Officials called the myriad of government measures over the last 18 months, supposedly to deal with the pandemic, “temporary,” but that qualifier may no longer apply. As evidence, look no further than the recent extension of the student loan repayment moratorium. Thanks to the freeze on federal student loan payments and other costly government handouts, America has 10.1 million unfilled jobs.

Just like the unemployment bonus, the eviction and foreclosure moratoriums, food stamp expansion, Medicaid growth, and enhanced child tax credit, the moratorium on federal student loans is keeping Americans out of the workforce. These measures have either artificially reduced prices for things like food and housing or have simply been “free” government handouts—for not working.

The moratorium on federal student loan payments has been in effect since March 13, 2020, when it was enacted as a response to the pandemic. If the program really does end after January 2022, then it will have lasted 690 days, or almost two years.

The U.S. Department of Education ensures us that this will be the “final extension,” but a similar promise was made about the eviction moratorium only to be reversed in apparent defiance of a Supreme Court decision. As Milton Friedman wrote, “nothing is so permanent as a temporary government program.”

While this student loan payment moratorium is in place, interest is not accruing, payments have been suspended, and collections have been paused.

According to the Secretary of Education, the moratorium applies to 42.8 million borrowers with $1.4 trillion in student loans. Those borrowers have collectively saved more than $5 billion a month, but the interest from those student loans is used to fund government spending. In the absence of those interest payments, the federal government loses out on a substantial source of revenue, more than $110 billion for the length of the moratorium, at a time when it is already running record deficits. And who will fill that gap in missing revenue? American taxpayers, of course.

Taxpayers are shouldering the burden of those who knowingly and willingly took out student loans. Add on to this the fact that it is disproportionately upper-income households that owe the most student loans, and it is clear that those who can most afford to pay back student loans are also greatly benefiting from this moratorium—socialism for the rich.

Furthermore, those who were fiscally responsible or who budgeted wisely for college and did not rely on government loans receive no benefit. This is government subsidization of fiscal irresponsibility at the expense of the prudent.

Apparently, budgeting and saving are for chumps.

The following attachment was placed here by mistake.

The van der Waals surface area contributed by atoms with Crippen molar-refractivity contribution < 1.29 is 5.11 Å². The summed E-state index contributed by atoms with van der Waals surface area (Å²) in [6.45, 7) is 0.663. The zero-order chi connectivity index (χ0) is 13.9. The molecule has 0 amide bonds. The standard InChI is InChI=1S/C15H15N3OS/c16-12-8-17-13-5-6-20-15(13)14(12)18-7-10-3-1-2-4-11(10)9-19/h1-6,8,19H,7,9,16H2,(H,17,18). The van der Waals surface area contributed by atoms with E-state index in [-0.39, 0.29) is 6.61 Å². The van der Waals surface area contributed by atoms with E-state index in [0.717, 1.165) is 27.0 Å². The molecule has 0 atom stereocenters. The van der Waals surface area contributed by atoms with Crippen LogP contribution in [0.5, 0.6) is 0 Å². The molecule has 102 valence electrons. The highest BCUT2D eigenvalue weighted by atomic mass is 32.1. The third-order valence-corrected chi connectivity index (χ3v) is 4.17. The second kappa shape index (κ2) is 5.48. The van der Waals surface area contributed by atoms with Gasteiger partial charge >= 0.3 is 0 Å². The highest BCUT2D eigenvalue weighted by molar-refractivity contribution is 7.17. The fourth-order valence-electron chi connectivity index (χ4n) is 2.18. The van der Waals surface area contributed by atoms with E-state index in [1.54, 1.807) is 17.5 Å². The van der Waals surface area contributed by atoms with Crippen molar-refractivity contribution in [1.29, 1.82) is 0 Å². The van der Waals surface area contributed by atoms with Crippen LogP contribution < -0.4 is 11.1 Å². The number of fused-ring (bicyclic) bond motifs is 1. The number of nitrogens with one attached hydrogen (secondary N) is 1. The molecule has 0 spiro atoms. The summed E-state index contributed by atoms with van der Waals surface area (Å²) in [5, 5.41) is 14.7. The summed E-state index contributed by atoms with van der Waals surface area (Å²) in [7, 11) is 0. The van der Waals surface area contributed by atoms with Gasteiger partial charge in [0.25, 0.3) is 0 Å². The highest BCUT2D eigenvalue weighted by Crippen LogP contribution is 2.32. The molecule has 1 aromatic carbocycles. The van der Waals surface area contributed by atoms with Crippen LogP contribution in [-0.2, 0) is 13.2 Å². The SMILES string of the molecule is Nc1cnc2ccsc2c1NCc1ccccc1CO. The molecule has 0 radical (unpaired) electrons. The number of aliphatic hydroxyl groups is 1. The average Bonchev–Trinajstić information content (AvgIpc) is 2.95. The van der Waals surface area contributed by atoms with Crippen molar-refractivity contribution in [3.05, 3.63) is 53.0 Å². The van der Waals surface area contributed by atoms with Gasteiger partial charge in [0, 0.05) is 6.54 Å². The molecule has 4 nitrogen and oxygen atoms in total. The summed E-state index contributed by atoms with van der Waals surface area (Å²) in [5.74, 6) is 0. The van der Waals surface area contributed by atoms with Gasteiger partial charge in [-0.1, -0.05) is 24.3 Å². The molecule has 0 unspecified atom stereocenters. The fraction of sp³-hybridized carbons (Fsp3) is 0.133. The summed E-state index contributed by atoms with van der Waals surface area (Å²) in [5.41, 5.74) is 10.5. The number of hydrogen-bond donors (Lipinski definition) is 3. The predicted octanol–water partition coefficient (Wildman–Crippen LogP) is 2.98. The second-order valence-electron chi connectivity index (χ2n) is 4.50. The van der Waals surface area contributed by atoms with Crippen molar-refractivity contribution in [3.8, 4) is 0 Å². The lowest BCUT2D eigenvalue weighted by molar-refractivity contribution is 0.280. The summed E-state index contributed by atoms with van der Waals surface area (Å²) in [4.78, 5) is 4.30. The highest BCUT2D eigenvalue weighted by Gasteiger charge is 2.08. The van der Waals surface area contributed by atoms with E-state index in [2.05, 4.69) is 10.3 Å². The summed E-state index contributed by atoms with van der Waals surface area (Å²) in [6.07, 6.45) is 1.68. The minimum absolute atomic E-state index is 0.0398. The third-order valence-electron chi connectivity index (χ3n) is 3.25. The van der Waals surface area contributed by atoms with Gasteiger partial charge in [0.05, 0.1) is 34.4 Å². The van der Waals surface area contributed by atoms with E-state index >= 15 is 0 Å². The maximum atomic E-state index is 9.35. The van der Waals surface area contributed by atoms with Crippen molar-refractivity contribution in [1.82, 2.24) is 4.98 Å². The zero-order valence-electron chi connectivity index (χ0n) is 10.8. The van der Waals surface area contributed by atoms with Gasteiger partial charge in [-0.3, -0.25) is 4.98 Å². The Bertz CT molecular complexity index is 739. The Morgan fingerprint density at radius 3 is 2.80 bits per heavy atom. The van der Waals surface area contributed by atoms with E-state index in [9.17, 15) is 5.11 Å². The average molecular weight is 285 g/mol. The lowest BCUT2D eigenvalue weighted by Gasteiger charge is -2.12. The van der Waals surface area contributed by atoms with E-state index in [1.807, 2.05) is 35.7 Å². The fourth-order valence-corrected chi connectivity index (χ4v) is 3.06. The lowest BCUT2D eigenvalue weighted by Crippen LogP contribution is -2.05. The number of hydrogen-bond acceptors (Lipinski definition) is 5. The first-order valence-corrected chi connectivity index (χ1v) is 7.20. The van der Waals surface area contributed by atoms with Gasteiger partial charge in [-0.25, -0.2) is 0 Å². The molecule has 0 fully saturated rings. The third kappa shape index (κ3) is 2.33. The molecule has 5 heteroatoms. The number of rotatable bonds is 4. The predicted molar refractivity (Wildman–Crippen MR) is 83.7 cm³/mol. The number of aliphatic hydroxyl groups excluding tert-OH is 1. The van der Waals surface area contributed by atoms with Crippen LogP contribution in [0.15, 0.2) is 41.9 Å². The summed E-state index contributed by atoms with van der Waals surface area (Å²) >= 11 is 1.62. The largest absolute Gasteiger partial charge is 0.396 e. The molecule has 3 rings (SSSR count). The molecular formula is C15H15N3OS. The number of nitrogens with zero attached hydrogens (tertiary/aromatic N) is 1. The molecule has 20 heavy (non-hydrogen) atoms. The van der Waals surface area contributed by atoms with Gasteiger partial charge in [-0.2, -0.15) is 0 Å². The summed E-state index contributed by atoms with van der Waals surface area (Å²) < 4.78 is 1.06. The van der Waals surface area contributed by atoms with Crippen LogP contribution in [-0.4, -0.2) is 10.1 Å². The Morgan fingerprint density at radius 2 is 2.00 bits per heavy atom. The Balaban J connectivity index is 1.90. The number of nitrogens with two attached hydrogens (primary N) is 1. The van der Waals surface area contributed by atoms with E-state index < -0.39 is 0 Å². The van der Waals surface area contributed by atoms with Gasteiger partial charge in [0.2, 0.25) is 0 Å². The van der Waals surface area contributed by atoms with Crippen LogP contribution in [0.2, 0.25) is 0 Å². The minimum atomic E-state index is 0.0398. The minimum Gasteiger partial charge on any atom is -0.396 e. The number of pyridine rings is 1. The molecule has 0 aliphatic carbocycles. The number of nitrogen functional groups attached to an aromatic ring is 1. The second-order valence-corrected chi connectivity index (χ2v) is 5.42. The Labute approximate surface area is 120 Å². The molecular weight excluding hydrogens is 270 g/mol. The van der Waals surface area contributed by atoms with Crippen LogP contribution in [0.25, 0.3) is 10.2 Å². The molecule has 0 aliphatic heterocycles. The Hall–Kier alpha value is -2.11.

In fairness, not everyone with student loans acted imprudently. Some people borrowed a sensible amount with a reasonable anticipation of repaying their loans out of a relatively high salary. It was government malpractice that shut down the economy and cost many people their jobs, including those who otherwise would have been able to regularly repay student debt. But as of June, there were 600,000 more unfilled jobs than unemployed Americans. The jobs are back, but the workers are not.

In addition to creating more pain for taxpayers, this freeze also disrupts the labor market, and that is the greater harm to the economy writ large.

If there is no need to pay back student loans, then there is no need to work to earn the money for those payments. Instead of working, millions of Americans choose to stay home, which means lost economic activity, lost tax revenue, and more dependency on government. This effect is playing out in real time, as labor markets in states that ended unemployment “bonuses” are recovering 33% faster than those states that continue to gratuitously subsidize the unemployed.

But perhaps the worst effect of the moratorium is that it creates uncertainty that further distorts the labor market.

This moratorium and other interventions have created an environment in which people cannot predict if specific government interventions will be expanded, extended, edited, or ended. That makes it impossible to plan—both as an individual and for a business—and makes it necessary to hedge economic behavior extensively.

Furthermore, when Americans cannot plan because they do not know what government intervention is coming next, they stop investing. And this is exactly what we have seen as gross private domestic investment has declined over the last two quarters.

The evidence from the labor market, and elsewhere, is clear: These government interventions are chaotic and inefficient. Unfortunately, those costs at the expense of Americans are rarely considered when determining public policy.